HR Mavericks

Eddy’s HR Mavericks Encyclopedia

W-2 Form
It’s easy to feel weighed down by the mountain of paperwork you are responsible for in your HR role. The pressure rises when you consider the legal requirements accompanying forms and filing—especially for critical tax forms like W-2s. But before you spend hours, days, or even weeks trying to decode the W-2, we’ve got everything you need to know about the form’s basics, guidelines, and requirements.

What Is a W-2 Form?

The W-2 is an IRS reporting form created to provide employees with their wage and tax information for use in filing their annual returns. The form reports any federal, state, or other taxes withheld from your employees’ paychecks. Employee earnings include income from tips as well as retirement plan details and dependent care benefits. The form itself is broken into two sections: federal and state. No matter what field or industry your business operates in, the form is always the same.

W-2 vs. W-4 form

At first glance, these two forms - the W-2 and W-4 - might seem similar. The W-4 is a form for employees to communicate their tax withholdings to their employer when they begin employment. The W-2 is a reporting form for employers to share wage and tax information back to their employees at the end of every tax year.

Why Are W-2s So Important?

A W-2 is more than a piece of paper. It’s a critical component of IRS compliance for you and your employees. Here are the biggest reasons W-2s are so important:
  • Employee Tax Return Filing. Employees need an accurate W-2 so they can complete their income tax returns correctly and on time
  • IRS Requirements. Unlike information gathering forms such as the W-4, the IRS requires that you file a copy of the W-2 to the Social Security Administration. You must also send copies to the employee and, in some cases, other localities.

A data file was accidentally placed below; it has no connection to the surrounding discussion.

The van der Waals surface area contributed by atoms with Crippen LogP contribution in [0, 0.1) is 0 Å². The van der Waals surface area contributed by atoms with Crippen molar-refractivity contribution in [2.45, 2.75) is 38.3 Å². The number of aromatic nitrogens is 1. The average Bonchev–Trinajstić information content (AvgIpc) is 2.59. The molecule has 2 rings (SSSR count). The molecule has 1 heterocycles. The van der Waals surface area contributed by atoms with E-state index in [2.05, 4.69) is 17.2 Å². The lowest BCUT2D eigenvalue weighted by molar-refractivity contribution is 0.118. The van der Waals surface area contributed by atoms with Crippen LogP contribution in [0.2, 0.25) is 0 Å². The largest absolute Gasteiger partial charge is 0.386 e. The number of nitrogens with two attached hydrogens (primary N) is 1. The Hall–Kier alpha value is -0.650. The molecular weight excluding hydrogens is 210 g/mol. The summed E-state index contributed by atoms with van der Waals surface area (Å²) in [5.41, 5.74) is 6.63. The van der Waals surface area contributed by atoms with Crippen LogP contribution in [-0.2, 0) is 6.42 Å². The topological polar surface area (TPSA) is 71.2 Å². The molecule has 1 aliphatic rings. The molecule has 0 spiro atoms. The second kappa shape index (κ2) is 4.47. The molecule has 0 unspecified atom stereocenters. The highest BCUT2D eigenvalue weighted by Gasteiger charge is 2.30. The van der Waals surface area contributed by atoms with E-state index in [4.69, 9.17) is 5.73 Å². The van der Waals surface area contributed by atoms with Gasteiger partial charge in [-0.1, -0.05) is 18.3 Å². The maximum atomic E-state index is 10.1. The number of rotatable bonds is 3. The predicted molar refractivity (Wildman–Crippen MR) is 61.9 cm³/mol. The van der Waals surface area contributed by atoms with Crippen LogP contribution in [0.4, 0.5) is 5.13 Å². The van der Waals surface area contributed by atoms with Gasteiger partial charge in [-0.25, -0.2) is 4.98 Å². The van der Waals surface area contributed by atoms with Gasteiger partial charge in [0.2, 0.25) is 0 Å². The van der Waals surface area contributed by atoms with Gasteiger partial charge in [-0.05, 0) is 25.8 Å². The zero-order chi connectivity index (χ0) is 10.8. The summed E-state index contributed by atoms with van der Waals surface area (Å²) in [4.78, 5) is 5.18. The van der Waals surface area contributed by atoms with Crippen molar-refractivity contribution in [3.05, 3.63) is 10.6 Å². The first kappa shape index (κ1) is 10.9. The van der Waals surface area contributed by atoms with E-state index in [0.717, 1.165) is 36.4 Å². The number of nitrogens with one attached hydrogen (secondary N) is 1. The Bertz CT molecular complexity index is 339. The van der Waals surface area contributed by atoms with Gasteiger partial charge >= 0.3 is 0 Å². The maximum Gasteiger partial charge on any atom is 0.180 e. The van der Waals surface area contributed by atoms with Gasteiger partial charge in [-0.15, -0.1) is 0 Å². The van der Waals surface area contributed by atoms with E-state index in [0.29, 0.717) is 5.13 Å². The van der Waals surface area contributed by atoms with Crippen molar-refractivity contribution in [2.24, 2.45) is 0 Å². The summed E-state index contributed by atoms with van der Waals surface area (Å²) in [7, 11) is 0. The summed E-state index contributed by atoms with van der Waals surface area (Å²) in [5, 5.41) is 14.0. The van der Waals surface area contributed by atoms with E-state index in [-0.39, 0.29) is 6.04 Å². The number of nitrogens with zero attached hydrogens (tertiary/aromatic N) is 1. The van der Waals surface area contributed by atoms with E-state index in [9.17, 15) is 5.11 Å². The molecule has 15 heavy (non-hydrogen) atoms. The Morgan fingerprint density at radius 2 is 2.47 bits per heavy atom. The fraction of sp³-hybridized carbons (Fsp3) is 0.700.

• Deadlines. All W-2s are due by January 31st following the reporting year unless that date falls on a holiday or weekend, in which case it’s the following Monday. The IRS will issue a fine for any W-2 not filed on time. The longer the delay, the higher the penalty
  • Accuracy. In addition to timeliness, you can receive fines if you submit W-2s that are inaccurate, incomplete, or illegible. If you catch a mistake, you can refile a W-2 with corrections, but you need to notify the IRS of the revisions.
As you can see, knowing who needs a W-2, how to fill it out correctly, and when to file the form is crucial to keeping your business in compliance with IRS policies and protecting it from legal risks associated with mistakes. In the next section, we’ll explore these concepts in-depth so you have all the information you need to be successful.

Who Needs a Completed W-2?

Whether your business is large or small, you must complete a W-2 for any employee who earns more than $600 annually and has taxes withheld from their paycheck. Independent contractors, freelancers, or gig employees do not receive a W-2. For workers who completed a W-9, you complete a 1099 detailing their yearly earnings. For employees who completed a W-4, you complete a W-2 detailing their yearly payments and taxes.

How to Fill Out a W-2 Form